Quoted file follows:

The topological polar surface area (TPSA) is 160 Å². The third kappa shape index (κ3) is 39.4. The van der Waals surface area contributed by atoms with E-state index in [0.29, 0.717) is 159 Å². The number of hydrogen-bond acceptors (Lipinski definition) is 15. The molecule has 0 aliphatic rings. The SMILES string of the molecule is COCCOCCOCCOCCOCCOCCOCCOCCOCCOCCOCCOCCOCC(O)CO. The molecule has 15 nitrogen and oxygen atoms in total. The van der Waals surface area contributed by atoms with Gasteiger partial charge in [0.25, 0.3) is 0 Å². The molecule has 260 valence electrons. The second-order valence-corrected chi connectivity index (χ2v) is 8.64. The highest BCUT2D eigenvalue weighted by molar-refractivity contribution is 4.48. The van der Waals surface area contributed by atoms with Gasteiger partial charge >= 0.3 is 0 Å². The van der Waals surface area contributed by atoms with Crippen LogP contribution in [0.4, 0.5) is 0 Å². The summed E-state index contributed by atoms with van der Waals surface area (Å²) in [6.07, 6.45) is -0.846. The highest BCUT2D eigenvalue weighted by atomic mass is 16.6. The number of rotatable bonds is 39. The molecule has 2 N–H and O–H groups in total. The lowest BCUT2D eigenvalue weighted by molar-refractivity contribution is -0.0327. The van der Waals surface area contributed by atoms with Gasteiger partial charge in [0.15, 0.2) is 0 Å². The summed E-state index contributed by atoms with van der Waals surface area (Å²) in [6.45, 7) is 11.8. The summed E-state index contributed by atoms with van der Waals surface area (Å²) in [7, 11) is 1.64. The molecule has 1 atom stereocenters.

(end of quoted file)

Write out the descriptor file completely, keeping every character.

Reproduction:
The topological polar surface area (TPSA) is 160 Å². The third kappa shape index (κ3) is 39.4. The van der Waals surface area contributed by atoms with E-state index in [0.29, 0.717) is 159 Å². The number of hydrogen-bond acceptors (Lipinski definition) is 15. The molecule has 0 aliphatic rings. The SMILES string of the molecule is COCCOCCOCCOCCOCCOCCOCCOCCOCCOCCOCCOCCOCC(O)CO. The molecule has 15 nitrogen and oxygen atoms in total. The van der Waals surface area contributed by atoms with Gasteiger partial charge in [0.25, 0.3) is 0 Å². The molecule has 260 valence electrons. The second-order valence-corrected chi connectivity index (χ2v) is 8.64. The highest BCUT2D eigenvalue weighted by molar-refractivity contribution is 4.48. The van der Waals surface area contributed by atoms with Gasteiger partial charge >= 0.3 is 0 Å². The van der Waals surface area contributed by atoms with Crippen LogP contribution in [0.4, 0.5) is 0 Å². The summed E-state index contributed by atoms with van der Waals surface area (Å²) in [6.07, 6.45) is -0.846. The highest BCUT2D eigenvalue weighted by atomic mass is 16.6. The number of rotatable bonds is 39. The molecule has 2 N–H and O–H groups in total. The lowest BCUT2D eigenvalue weighted by molar-refractivity contribution is -0.0327. The van der Waals surface area contributed by atoms with Gasteiger partial charge in [0.15, 0.2) is 0 Å². The summed E-state index contributed by atoms with van der Waals surface area (Å²) in [6.45, 7) is 11.8. The summed E-state index contributed by atoms with van der Waals surface area (Å²) in [7, 11) is 1.64. The molecule has 1 atom stereocenters.